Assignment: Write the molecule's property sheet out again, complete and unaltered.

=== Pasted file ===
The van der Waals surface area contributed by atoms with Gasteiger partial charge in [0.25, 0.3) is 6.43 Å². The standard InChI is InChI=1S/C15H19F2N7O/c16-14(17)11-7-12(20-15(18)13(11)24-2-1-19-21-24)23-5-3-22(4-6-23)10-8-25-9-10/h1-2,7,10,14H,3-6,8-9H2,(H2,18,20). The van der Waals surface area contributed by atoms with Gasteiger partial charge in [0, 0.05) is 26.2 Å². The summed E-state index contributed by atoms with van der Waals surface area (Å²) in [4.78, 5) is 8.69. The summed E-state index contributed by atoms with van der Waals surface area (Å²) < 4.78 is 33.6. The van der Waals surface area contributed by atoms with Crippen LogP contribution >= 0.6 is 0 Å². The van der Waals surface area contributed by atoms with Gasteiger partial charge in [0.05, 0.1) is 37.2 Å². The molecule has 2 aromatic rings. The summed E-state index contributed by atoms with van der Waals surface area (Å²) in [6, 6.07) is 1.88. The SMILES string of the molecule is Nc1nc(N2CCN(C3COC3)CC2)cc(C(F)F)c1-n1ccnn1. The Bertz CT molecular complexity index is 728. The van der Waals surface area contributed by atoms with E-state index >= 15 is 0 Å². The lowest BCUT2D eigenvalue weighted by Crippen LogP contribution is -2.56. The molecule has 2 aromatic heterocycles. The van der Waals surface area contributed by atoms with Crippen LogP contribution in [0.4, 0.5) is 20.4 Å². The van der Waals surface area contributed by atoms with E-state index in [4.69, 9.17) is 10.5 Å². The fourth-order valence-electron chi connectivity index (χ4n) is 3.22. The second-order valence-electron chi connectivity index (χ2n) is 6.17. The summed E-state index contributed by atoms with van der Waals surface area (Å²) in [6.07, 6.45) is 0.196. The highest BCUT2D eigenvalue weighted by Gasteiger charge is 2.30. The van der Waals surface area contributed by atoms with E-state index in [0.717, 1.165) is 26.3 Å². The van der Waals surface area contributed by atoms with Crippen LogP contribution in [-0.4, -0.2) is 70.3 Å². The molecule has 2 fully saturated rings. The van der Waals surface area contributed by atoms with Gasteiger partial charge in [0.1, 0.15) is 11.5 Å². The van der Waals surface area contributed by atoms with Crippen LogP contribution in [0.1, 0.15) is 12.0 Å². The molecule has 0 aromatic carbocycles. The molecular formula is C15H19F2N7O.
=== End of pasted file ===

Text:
The van der Waals surface area contributed by atoms with Gasteiger partial charge in [0.25, 0.3) is 6.43 Å². The standard InChI is InChI=1S/C15H19F2N7O/c16-14(17)11-7-12(20-15(18)13(11)24-2-1-19-21-24)23-5-3-22(4-6-23)10-8-25-9-10/h1-2,7,10,14H,3-6,8-9H2,(H2,18,20). The van der Waals surface area contributed by atoms with Gasteiger partial charge in [0, 0.05) is 26.2 Å². The summed E-state index contributed by atoms with van der Waals surface area (Å²) in [4.78, 5) is 8.69. The summed E-state index contributed by atoms with van der Waals surface area (Å²) < 4.78 is 33.6. The van der Waals surface area contributed by atoms with Crippen LogP contribution >= 0.6 is 0 Å². The van der Waals surface area contributed by atoms with Gasteiger partial charge in [0.05, 0.1) is 37.2 Å². The molecule has 2 aromatic rings. The summed E-state index contributed by atoms with van der Waals surface area (Å²) in [6, 6.07) is 1.88. The SMILES string of the molecule is Nc1nc(N2CCN(C3COC3)CC2)cc(C(F)F)c1-n1ccnn1. The Bertz CT molecular complexity index is 728. The van der Waals surface area contributed by atoms with E-state index >= 15 is 0 Å². The lowest BCUT2D eigenvalue weighted by Crippen LogP contribution is -2.56. The molecule has 2 aromatic heterocycles. The van der Waals surface area contributed by atoms with Crippen LogP contribution in [0.4, 0.5) is 20.4 Å². The van der Waals surface area contributed by atoms with E-state index in [4.69, 9.17) is 10.5 Å². The fourth-order valence-electron chi connectivity index (χ4n) is 3.22. The second-order valence-electron chi connectivity index (χ2n) is 6.17. The summed E-state index contributed by atoms with van der Waals surface area (Å²) in [6.07, 6.45) is 0.196. The highest BCUT2D eigenvalue weighted by Gasteiger charge is 2.30. The van der Waals surface area contributed by atoms with E-state index in [0.717, 1.165) is 26.3 Å². The van der Waals surface area contributed by atoms with Crippen LogP contribution in [-0.4, -0.2) is 70.3 Å². The molecule has 2 fully saturated rings. The van der Waals surface area contributed by atoms with Gasteiger partial charge in [0.1, 0.15) is 11.5 Å². The van der Waals surface area contributed by atoms with Crippen LogP contribution in [0.1, 0.15) is 12.0 Å². The molecule has 0 aromatic carbocycles. The molecular formula is C15H19F2N7O.